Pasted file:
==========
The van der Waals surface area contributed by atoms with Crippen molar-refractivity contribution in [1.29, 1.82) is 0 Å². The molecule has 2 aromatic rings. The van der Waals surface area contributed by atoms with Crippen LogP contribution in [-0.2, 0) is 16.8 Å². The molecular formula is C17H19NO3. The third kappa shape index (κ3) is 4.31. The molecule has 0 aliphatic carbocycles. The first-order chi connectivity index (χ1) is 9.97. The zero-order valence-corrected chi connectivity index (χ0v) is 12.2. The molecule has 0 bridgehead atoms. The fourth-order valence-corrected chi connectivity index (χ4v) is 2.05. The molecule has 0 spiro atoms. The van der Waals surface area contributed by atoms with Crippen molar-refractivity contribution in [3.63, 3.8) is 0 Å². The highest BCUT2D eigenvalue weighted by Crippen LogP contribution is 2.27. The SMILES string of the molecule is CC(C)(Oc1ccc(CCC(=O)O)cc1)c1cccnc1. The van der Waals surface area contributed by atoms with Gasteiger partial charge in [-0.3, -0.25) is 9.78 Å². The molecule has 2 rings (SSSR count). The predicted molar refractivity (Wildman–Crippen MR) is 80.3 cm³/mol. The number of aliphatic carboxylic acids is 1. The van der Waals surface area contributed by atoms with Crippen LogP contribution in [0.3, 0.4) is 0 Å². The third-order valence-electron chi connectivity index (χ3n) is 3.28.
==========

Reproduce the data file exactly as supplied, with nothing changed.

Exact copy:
The van der Waals surface area contributed by atoms with Crippen molar-refractivity contribution in [1.29, 1.82) is 0 Å². The molecule has 2 aromatic rings. The van der Waals surface area contributed by atoms with Crippen LogP contribution in [-0.2, 0) is 16.8 Å². The molecular formula is C17H19NO3. The third kappa shape index (κ3) is 4.31. The molecule has 0 aliphatic carbocycles. The first-order chi connectivity index (χ1) is 9.97. The zero-order valence-corrected chi connectivity index (χ0v) is 12.2. The molecule has 0 bridgehead atoms. The fourth-order valence-corrected chi connectivity index (χ4v) is 2.05. The molecule has 0 spiro atoms. The van der Waals surface area contributed by atoms with Crippen molar-refractivity contribution in [3.63, 3.8) is 0 Å². The highest BCUT2D eigenvalue weighted by Crippen LogP contribution is 2.27. The SMILES string of the molecule is CC(C)(Oc1ccc(CCC(=O)O)cc1)c1cccnc1. The van der Waals surface area contributed by atoms with Gasteiger partial charge in [-0.3, -0.25) is 9.78 Å². The molecule has 2 rings (SSSR count). The predicted molar refractivity (Wildman–Crippen MR) is 80.3 cm³/mol. The number of aliphatic carboxylic acids is 1. The van der Waals surface area contributed by atoms with Crippen LogP contribution in [0.3, 0.4) is 0 Å². The third-order valence-electron chi connectivity index (χ3n) is 3.28.